3. Coat this area in indole butyric acid. This will help encourage root growth.
  4. Prepare a growing medium, peat moss, a citrus potting mix, or even loam soil, and push the bottom third into the dirt.
  5. Water the growing medium 
  6. Cover the cutting with a clear plastic bag, this will help generate humidity
  7. Place on a warm window sill that gets a good amount of sunlight daily
  8. Monitor the cutting for four to five weeks, then if necessary repot in a larger pot
  9. Fertilize the cutting every month as it grows but at it matures reduce down to two to three times a year

From Avocado Seedling to Sapling

When your tree reaches around four feet from the ground your seedling has become an avocado sapling. The trunk will by this point be around one to one and a half inches in diameter. Your tree should reach this stage in around twelve to eighteen months. It is at this point that you can think about whether to keep the tree as an indoor plant or contemplate planting it outside. 

Maintaining Your Tree – Indoor Avocado Tree Care

Once you have got your seedling growing it is important to maintain it properly to keep it healthy and allow it to thrive. This involves making sure the indoor environmental conditions are right and that you feed, water, and prune it correctly.

Environmental Conditions

As we have mentioned, the trees like warm humid conditions with plenty of direct sunlight per day in order to grow well. It should not be too difficult to find a nice sunny spot particularly if you have south or west-facing windows. However, it is unlikely that you want any room to be too humid, although, the trees perform better in humid rather than dry conditions. It could be useful to check humidity levels to make sure the atmosphere is not too dry.

Fertilizing Your Tree

Beyond making sure your plant is getting enough sunlight per day Your plant is going to need the correct nutrients in order to prosper. With young plants indoors you will need to look to fertilize every month. With mature trees, you would fertilize two to three times a year generally in spring and fall but before the plant goes dormant for winter.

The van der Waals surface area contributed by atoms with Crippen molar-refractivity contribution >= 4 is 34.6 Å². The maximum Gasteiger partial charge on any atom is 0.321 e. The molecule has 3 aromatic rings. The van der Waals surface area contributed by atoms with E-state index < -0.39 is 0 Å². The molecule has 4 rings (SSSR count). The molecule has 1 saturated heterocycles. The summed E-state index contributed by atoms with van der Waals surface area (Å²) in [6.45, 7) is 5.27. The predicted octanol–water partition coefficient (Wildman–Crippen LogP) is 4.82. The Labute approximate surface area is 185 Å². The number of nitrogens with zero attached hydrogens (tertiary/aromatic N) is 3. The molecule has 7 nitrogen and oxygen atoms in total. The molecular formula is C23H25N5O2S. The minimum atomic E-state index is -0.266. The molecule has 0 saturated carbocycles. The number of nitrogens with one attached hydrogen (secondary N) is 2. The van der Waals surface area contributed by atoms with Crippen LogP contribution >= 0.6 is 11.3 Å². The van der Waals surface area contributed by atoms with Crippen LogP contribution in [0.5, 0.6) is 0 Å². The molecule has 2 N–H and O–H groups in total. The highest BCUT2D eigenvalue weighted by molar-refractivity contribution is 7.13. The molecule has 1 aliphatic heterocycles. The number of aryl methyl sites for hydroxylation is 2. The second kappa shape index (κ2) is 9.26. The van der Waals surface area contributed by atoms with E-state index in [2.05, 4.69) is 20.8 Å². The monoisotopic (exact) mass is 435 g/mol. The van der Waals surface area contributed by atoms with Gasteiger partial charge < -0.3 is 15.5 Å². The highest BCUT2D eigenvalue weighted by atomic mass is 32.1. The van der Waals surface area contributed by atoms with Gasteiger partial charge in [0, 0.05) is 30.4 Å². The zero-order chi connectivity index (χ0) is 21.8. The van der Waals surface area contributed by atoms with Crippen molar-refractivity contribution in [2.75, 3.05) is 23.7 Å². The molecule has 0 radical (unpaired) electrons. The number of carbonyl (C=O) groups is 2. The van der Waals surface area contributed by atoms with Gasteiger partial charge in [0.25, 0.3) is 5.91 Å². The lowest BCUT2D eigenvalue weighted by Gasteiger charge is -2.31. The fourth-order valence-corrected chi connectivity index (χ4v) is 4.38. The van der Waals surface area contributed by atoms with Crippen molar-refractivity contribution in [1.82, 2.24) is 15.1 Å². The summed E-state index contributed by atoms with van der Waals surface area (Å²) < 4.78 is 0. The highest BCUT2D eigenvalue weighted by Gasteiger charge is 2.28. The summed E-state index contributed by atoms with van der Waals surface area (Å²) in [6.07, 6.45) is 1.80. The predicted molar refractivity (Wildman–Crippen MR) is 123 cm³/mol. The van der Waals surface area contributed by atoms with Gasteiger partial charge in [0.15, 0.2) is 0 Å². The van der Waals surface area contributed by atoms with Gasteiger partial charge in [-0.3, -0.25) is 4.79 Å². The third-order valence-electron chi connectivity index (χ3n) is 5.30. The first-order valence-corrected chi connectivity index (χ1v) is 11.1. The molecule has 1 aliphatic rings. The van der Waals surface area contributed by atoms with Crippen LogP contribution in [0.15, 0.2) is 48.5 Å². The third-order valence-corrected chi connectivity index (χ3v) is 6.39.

In terms of fertilizer, you should use one with a nitrogen, phosphorous, and potassium (NPK) ratio of 6-3-3 or 2-1-1 the choice being the amount of nitrogen you need to add in a given application. With young plants, you need to be careful with the amount of nitrogen given. Not enough can inhibit growth while too much can burn the roots. Depending on age, an avocado tree can require between half and one and a half pounds of nitrogen each year so fertilizing on a regular schedule is important.

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Avocado plants like and grow better with good amounts of the micronutrients boron, zinc, and magnesium. Look for fertilizers with these included or add them as amendments. 

You can use either liquid or granular fertilizer but granular allows the slow release of its nutrients which will benefit the growth of the tree. You can use organic materials like compost but you may need to add nitrogen.

In terms of soil, the trees prefer slightly acidic soil with a pH of between 6.0-7.0. 

Watering and Drainage

In addition, avocado trees require a reasonable amount of water with fully grown trees needing around two inches each week. You will therefore probably need to water your trees two or three times a week to provide them with enough moisture to thrive and grow.

There are however several important things to know when watering. The plants have a shallow root structure and are susceptible to root rot. It is important to have good soil structure, your pot to have adequate drainage holes, and to monitor soil moisture levels to avoid problems.

When watering you should look to water deeply around once a week or more if you see the leaves appear to wilt. 


Pruning is incredibly important if you are looking to grow an avocado plant indoors. It is the way that you can manage the growth of the plant so that it fits inside your house comfortably.

Avacado trees can grow several feet a year. They grow quickest in their earliest years and this is the formative stage of their growth. You can aggressively prune the tree to keep it to a maximum height. You will need to do this each year to maintain a height of six to seven feet which should fit into most homes.

You also have to stunt the spread or the tree will grow outwards. You can stunt the spread of your tree by pinching. This involves removing the tree’s buds, to prevent it from branching. 

Fungus Growth and Insects

Avocado trees are suspectable to fungus growth and insect attack which cause the leaves to either develop brown spots or cause browning around the edges. 

The most common fungal diseases are

Fungus Growth

AnthracanoSymptoms: develops brown spots and causes the leaves to wither and die. Treatment: Remove infected leaves, check container and soil for signs of overwatering, and use fungicide on the affected area. 

Septoria leaf spot –  Symptoms: Lots of small brown spots on the underneath of the leaves. Treatment: Remove infected leaves and treat with a copper-based fungicide